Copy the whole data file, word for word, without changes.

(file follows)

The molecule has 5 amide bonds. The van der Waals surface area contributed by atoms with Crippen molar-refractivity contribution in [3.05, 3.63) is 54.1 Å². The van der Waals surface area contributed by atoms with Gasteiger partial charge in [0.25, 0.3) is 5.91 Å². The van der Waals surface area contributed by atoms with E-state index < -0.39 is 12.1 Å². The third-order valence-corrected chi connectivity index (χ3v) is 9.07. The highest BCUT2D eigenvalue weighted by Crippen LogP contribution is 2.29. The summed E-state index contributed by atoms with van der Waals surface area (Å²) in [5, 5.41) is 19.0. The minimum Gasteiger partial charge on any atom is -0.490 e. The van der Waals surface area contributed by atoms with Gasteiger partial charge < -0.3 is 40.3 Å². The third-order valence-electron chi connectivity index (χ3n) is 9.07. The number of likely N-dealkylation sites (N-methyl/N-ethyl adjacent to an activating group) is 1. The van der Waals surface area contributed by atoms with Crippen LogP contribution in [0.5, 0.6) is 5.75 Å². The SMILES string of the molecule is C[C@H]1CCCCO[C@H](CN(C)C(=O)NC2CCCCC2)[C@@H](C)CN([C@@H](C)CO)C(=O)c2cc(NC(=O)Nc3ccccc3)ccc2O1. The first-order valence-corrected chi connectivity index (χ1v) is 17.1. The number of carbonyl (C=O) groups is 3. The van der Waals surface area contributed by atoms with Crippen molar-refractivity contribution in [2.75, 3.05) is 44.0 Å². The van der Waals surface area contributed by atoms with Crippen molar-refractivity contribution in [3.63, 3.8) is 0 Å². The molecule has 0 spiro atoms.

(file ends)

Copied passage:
The molecule has 5 amide bonds. The van der Waals surface area contributed by atoms with Crippen molar-refractivity contribution in [3.05, 3.63) is 54.1 Å². The van der Waals surface area contributed by atoms with Gasteiger partial charge in [0.25, 0.3) is 5.91 Å². The van der Waals surface area contributed by atoms with E-state index < -0.39 is 12.1 Å². The third-order valence-corrected chi connectivity index (χ3v) is 9.07. The highest BCUT2D eigenvalue weighted by Crippen LogP contribution is 2.29. The summed E-state index contributed by atoms with van der Waals surface area (Å²) in [5, 5.41) is 19.0. The minimum Gasteiger partial charge on any atom is -0.490 e. The van der Waals surface area contributed by atoms with Gasteiger partial charge < -0.3 is 40.3 Å². The third-order valence-electron chi connectivity index (χ3n) is 9.07. The number of likely N-dealkylation sites (N-methyl/N-ethyl adjacent to an activating group) is 1. The van der Waals surface area contributed by atoms with Crippen LogP contribution in [0.5, 0.6) is 5.75 Å². The SMILES string of the molecule is C[C@H]1CCCCO[C@H](CN(C)C(=O)NC2CCCCC2)[C@@H](C)CN([C@@H](C)CO)C(=O)c2cc(NC(=O)Nc3ccccc3)ccc2O1. The first-order valence-corrected chi connectivity index (χ1v) is 17.1. The number of carbonyl (C=O) groups is 3. The van der Waals surface area contributed by atoms with Crippen molar-refractivity contribution in [2.75, 3.05) is 44.0 Å². The van der Waals surface area contributed by atoms with Crippen molar-refractivity contribution in [3.63, 3.8) is 0 Å². The molecule has 0 spiro atoms.